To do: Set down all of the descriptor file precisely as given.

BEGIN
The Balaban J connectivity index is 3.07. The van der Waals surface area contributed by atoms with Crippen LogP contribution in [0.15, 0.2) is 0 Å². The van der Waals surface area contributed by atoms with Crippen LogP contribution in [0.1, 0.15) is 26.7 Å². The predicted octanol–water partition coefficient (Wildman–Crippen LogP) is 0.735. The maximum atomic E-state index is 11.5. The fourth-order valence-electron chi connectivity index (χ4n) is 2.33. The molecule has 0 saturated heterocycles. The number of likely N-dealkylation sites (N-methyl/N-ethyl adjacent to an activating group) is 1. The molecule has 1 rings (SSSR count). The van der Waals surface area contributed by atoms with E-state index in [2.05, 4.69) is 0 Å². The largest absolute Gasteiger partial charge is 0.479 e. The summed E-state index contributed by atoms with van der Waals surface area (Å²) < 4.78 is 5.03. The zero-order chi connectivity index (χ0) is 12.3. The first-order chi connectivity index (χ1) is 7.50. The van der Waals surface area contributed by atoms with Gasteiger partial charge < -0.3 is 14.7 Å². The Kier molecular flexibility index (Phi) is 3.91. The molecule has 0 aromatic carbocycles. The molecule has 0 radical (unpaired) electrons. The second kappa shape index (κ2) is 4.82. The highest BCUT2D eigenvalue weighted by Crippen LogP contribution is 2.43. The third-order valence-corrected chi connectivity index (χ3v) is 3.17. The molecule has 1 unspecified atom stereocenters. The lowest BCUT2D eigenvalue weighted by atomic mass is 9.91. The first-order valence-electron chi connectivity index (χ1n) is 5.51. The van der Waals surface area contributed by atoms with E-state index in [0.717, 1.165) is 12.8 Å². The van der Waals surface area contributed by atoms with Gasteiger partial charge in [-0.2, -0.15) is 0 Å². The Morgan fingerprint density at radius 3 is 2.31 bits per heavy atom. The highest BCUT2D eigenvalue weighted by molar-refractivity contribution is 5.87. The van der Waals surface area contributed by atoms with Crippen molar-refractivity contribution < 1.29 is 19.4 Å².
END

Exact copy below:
The Balaban J connectivity index is 3.07. The van der Waals surface area contributed by atoms with Crippen LogP contribution in [0.15, 0.2) is 0 Å². The van der Waals surface area contributed by atoms with Crippen LogP contribution in [0.1, 0.15) is 26.7 Å². The predicted octanol–water partition coefficient (Wildman–Crippen LogP) is 0.735. The maximum atomic E-state index is 11.5. The fourth-order valence-electron chi connectivity index (χ4n) is 2.33. The molecule has 0 saturated heterocycles. The number of likely N-dealkylation sites (N-methyl/N-ethyl adjacent to an activating group) is 1. The molecule has 1 rings (SSSR count). The van der Waals surface area contributed by atoms with E-state index in [2.05, 4.69) is 0 Å². The largest absolute Gasteiger partial charge is 0.479 e. The summed E-state index contributed by atoms with van der Waals surface area (Å²) < 4.78 is 5.03. The zero-order chi connectivity index (χ0) is 12.3. The first-order chi connectivity index (χ1) is 7.50. The van der Waals surface area contributed by atoms with Gasteiger partial charge < -0.3 is 14.7 Å². The Kier molecular flexibility index (Phi) is 3.91. The molecule has 0 aromatic carbocycles. The molecule has 0 radical (unpaired) electrons. The second kappa shape index (κ2) is 4.82. The highest BCUT2D eigenvalue weighted by Crippen LogP contribution is 2.43. The third-order valence-corrected chi connectivity index (χ3v) is 3.17. The molecule has 1 unspecified atom stereocenters. The lowest BCUT2D eigenvalue weighted by atomic mass is 9.91. The first-order valence-electron chi connectivity index (χ1n) is 5.51. The van der Waals surface area contributed by atoms with E-state index in [0.717, 1.165) is 12.8 Å². The van der Waals surface area contributed by atoms with Gasteiger partial charge in [-0.2, -0.15) is 0 Å². The Morgan fingerprint density at radius 3 is 2.31 bits per heavy atom. The highest BCUT2D eigenvalue weighted by molar-refractivity contribution is 5.87. The van der Waals surface area contributed by atoms with Crippen molar-refractivity contribution < 1.29 is 19.4 Å².